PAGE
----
Why did Everton Conger burn down Richard Garrett’s tobacco barn?

by Rob Wick on October 20, 2007 · 1 comment

Of all the stories regarding Everton J. Conger and his successful capture of John Wilkes Booth, one that has always intrigued me is why did Conger decide it was time to fire Richard Garrett’s tobacco barn after hours of making what seemed empty threats to do so?

From Conger’s own testimony all we get is that after David Herold’s surrender, he decided that Booth wasn’t going to come out and hence decided it was time to fire the barn. Conger took this action on his own, without discussing it with his partner, Luther Byron Baker or with Edward P. Doherty, commander of the detachment of the 16th New York Cavalry.

Most historians have accepted Conger’s words at face value, but I think there’s much more to this than Conger was willing to admit, especially later in life. It has to do with the two war wounds that Conger suffered.

The first came on Oct. 23, 1862 on a reconnaissance mission Conger spearheaded when he rode as captain of Company A, 3rd West Virginia Cavalry. Near Bristoe Station, Va., Conger’s group of 40 men came under attack by a larger Confederate force of 125 horse soldiers. Conger’s little group routed their opponents, but not before Conger was shot off his horse with a hip wound. Lying on the ground Conger was struck in the wrist by a rebel soldier’s sword. His men, who were in a hurry to get out of there, decided their commander was dead and left him. But he wasn’t. Conger spent the frigid October night lying on the ground. How he didn’t bleed to death is hard to fathom.

He was discovered to be alive the next day and taken to a local doctor’s home, where he was treated. His whereabouts were discovered by Captain Ulric Dahlgren and eventually Conger was paroled as a POW back to his command. However, he wasn’t ready to return to the field until nearly a year later. With little chance of promotion, Conger asked for and was given the Major’s slot in the First District of Columbia Cavalry.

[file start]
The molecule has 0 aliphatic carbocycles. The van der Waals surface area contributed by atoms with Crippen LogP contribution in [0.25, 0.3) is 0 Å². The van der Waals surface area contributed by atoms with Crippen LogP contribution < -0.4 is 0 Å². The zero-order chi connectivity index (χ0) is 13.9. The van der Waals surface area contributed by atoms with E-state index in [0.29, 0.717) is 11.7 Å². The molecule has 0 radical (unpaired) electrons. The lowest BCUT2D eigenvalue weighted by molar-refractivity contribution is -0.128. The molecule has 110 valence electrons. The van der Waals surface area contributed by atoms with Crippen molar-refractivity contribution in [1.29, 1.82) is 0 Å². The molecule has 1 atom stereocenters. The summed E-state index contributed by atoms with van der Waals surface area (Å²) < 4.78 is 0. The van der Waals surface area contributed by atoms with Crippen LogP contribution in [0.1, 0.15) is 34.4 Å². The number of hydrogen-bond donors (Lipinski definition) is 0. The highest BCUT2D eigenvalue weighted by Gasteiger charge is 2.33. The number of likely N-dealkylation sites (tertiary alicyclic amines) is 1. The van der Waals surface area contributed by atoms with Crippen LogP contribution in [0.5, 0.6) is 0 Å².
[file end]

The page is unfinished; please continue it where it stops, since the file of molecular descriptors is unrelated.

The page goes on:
In 1864, while riding with the 1st D.C., Conger, who by now was Lieutenant Colonel and had de facto command of the regiment, again was wounded on the Wilson-Kautz Raid. As fate would have it, he was again shot in the hips (while his men were dismounted, Conger had to ride his horse because he couldn’t walk very quickly. How it was determined that he was fit for duty is beyond me). This time he was left behind when General James H. Wilson was forced to retreat after the Battle of Ream’s Station, but he later was brought to headquarters where again he was hospitalized. This time, however, he was declared unfit for military service and given a discharge.

The colonel of the 1st D.C. was the notorious Lafayette Baker, who was also the head of what he called the “National Detective Police” which was an arm of the War Department. In what I believe to be an attempt to keep Conger from becoming destitute, Baker gave him a job as a detective. It was in this role that Conger became involved in the manhunt for Booth.

For the remainder of his life, Conger suffered from these wounds immensely. In fact, he once said that he was never able to sleep lying down, instead having to get rest in a seated position in a chair. Why Conger was ever allowed on the manhunt is another question I will have to answer in my biography. Walking was a major ordeal for Conger, who lived his life addicted to both morphine and alcohol in an attempt to mask the pain he constantly felt.

My theory as to why Conger decided it was time to burn the barn is that he simply could not physically take it anymore. He took it on his own initiative to set the barn ablaze because his war wounds were aggravating him to the point of intense physical pain. Conger never mentioned this, however, because he knew it would add to the controversy of him receiving the largest chunk of the reward money issued by the government for Booth’s capture. Indeed, during the trial of John Surratt Conger testified that he was “a little lame” when he went into the field. Saying that Conger was “a little lame” is like saying the war was “a little bloody”. When Luther Byron Baker, who received much less of the reward money than he felt was due him, began to lecture on his role in capturing Booth, he painted Conger as an invalid who had no business being there, and was only there because Conger begged Baker to let him ride, which, simply put, is nonsense. But Conger was sensitive to this attack, so he never mentioned it for the remainder of his life.


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{ 1 comment… read it below or add one }

ernest abel March 20, 2019 at 10:25 pm

Hi Mr. Wick
If possible, I would very much appreciate a copy of Conger’s medical pension files and any other material indicating Conger’s addiction to alcohol and morphine.
Sincerely
EAbel

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